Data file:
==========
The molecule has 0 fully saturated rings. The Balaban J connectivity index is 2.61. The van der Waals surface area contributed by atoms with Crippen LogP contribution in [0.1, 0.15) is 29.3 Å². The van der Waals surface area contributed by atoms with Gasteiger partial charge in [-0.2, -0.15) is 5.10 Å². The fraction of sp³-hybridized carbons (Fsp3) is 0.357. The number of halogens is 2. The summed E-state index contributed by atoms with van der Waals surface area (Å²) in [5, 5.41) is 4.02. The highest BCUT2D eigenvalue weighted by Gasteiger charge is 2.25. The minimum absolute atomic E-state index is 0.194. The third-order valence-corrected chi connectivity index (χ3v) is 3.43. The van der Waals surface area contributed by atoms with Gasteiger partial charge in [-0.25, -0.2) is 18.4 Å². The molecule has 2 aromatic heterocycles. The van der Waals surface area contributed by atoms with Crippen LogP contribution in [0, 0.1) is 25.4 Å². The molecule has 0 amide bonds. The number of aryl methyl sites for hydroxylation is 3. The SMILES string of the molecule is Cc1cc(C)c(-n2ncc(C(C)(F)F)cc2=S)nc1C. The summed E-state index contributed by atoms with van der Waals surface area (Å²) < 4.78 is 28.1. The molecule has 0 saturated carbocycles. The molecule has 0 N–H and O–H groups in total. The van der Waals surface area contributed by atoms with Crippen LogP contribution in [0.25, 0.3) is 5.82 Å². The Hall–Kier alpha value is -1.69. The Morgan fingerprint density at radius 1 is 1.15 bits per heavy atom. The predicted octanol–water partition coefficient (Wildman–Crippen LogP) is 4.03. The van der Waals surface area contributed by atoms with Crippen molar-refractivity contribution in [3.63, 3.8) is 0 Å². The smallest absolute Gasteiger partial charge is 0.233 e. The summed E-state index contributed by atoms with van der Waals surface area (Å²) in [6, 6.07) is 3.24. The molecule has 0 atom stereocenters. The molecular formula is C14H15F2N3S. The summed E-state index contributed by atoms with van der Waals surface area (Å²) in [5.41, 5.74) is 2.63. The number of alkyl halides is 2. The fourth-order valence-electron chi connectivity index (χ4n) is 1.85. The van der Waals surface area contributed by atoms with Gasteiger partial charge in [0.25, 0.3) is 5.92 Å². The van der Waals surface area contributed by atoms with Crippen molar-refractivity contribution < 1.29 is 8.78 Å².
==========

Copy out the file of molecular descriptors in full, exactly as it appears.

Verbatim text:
The molecule has 0 fully saturated rings. The Balaban J connectivity index is 2.61. The van der Waals surface area contributed by atoms with Crippen LogP contribution in [0.1, 0.15) is 29.3 Å². The van der Waals surface area contributed by atoms with Gasteiger partial charge in [-0.2, -0.15) is 5.10 Å². The fraction of sp³-hybridized carbons (Fsp3) is 0.357. The number of halogens is 2. The summed E-state index contributed by atoms with van der Waals surface area (Å²) in [5, 5.41) is 4.02. The highest BCUT2D eigenvalue weighted by Gasteiger charge is 2.25. The minimum absolute atomic E-state index is 0.194. The third-order valence-corrected chi connectivity index (χ3v) is 3.43. The van der Waals surface area contributed by atoms with Gasteiger partial charge in [-0.25, -0.2) is 18.4 Å². The molecule has 2 aromatic heterocycles. The van der Waals surface area contributed by atoms with Crippen LogP contribution in [0, 0.1) is 25.4 Å². The molecule has 0 amide bonds. The number of aryl methyl sites for hydroxylation is 3. The SMILES string of the molecule is Cc1cc(C)c(-n2ncc(C(C)(F)F)cc2=S)nc1C. The summed E-state index contributed by atoms with van der Waals surface area (Å²) < 4.78 is 28.1. The molecule has 0 saturated carbocycles. The molecule has 0 N–H and O–H groups in total. The van der Waals surface area contributed by atoms with Crippen LogP contribution in [0.25, 0.3) is 5.82 Å². The Hall–Kier alpha value is -1.69. The Morgan fingerprint density at radius 1 is 1.15 bits per heavy atom. The predicted octanol–water partition coefficient (Wildman–Crippen LogP) is 4.03. The van der Waals surface area contributed by atoms with Crippen molar-refractivity contribution in [3.63, 3.8) is 0 Å². The smallest absolute Gasteiger partial charge is 0.233 e. The summed E-state index contributed by atoms with van der Waals surface area (Å²) in [6, 6.07) is 3.24. The molecule has 0 atom stereocenters. The molecular formula is C14H15F2N3S. The summed E-state index contributed by atoms with van der Waals surface area (Å²) in [5.41, 5.74) is 2.63. The number of alkyl halides is 2. The fourth-order valence-electron chi connectivity index (χ4n) is 1.85. The van der Waals surface area contributed by atoms with Gasteiger partial charge in [0.25, 0.3) is 5.92 Å². The van der Waals surface area contributed by atoms with Crippen molar-refractivity contribution < 1.29 is 8.78 Å².